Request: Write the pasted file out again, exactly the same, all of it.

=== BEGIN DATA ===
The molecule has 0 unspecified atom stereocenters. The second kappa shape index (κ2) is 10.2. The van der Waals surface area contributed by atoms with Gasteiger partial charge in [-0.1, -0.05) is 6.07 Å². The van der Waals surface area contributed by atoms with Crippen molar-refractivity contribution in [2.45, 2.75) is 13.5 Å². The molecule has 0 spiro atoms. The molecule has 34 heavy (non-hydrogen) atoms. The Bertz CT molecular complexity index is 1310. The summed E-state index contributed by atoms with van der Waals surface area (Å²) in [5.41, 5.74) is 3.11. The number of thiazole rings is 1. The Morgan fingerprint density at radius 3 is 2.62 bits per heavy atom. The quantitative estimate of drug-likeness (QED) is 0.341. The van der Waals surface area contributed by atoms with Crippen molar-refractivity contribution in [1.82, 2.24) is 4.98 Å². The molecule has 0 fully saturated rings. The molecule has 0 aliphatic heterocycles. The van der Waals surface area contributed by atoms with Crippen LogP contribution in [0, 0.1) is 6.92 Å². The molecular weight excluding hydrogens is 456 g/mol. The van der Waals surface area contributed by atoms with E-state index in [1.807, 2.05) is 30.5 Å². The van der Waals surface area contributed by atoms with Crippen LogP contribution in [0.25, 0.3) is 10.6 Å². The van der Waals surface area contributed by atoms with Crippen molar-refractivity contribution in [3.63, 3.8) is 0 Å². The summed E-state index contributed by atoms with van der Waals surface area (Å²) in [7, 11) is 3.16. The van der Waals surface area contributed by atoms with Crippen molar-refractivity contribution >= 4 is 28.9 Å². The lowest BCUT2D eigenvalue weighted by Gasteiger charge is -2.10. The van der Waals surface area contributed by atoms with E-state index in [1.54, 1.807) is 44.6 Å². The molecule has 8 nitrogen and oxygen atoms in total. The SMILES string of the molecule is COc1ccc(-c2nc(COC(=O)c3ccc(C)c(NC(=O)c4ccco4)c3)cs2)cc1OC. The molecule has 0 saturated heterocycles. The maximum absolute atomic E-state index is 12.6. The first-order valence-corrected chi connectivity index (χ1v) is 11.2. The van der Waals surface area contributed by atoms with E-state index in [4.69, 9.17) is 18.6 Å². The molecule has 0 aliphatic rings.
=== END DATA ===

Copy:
The molecule has 0 unspecified atom stereocenters. The second kappa shape index (κ2) is 10.2. The van der Waals surface area contributed by atoms with Gasteiger partial charge in [-0.1, -0.05) is 6.07 Å². The van der Waals surface area contributed by atoms with Crippen molar-refractivity contribution in [2.45, 2.75) is 13.5 Å². The molecule has 0 spiro atoms. The molecule has 34 heavy (non-hydrogen) atoms. The Bertz CT molecular complexity index is 1310. The summed E-state index contributed by atoms with van der Waals surface area (Å²) in [5.41, 5.74) is 3.11. The number of thiazole rings is 1. The Morgan fingerprint density at radius 3 is 2.62 bits per heavy atom. The quantitative estimate of drug-likeness (QED) is 0.341. The van der Waals surface area contributed by atoms with Crippen molar-refractivity contribution in [1.82, 2.24) is 4.98 Å². The molecule has 0 fully saturated rings. The molecule has 0 aliphatic heterocycles. The van der Waals surface area contributed by atoms with Crippen LogP contribution in [0, 0.1) is 6.92 Å². The molecular weight excluding hydrogens is 456 g/mol. The van der Waals surface area contributed by atoms with E-state index in [1.807, 2.05) is 30.5 Å². The van der Waals surface area contributed by atoms with Crippen LogP contribution in [0.25, 0.3) is 10.6 Å². The van der Waals surface area contributed by atoms with Crippen molar-refractivity contribution in [3.63, 3.8) is 0 Å². The summed E-state index contributed by atoms with van der Waals surface area (Å²) in [7, 11) is 3.16. The van der Waals surface area contributed by atoms with Crippen molar-refractivity contribution >= 4 is 28.9 Å². The lowest BCUT2D eigenvalue weighted by Gasteiger charge is -2.10. The van der Waals surface area contributed by atoms with E-state index in [1.54, 1.807) is 44.6 Å². The molecule has 8 nitrogen and oxygen atoms in total. The SMILES string of the molecule is COc1ccc(-c2nc(COC(=O)c3ccc(C)c(NC(=O)c4ccco4)c3)cs2)cc1OC. The molecule has 0 saturated heterocycles. The maximum absolute atomic E-state index is 12.6. The first-order valence-corrected chi connectivity index (χ1v) is 11.2. The van der Waals surface area contributed by atoms with E-state index in [4.69, 9.17) is 18.6 Å². The molecule has 0 aliphatic rings.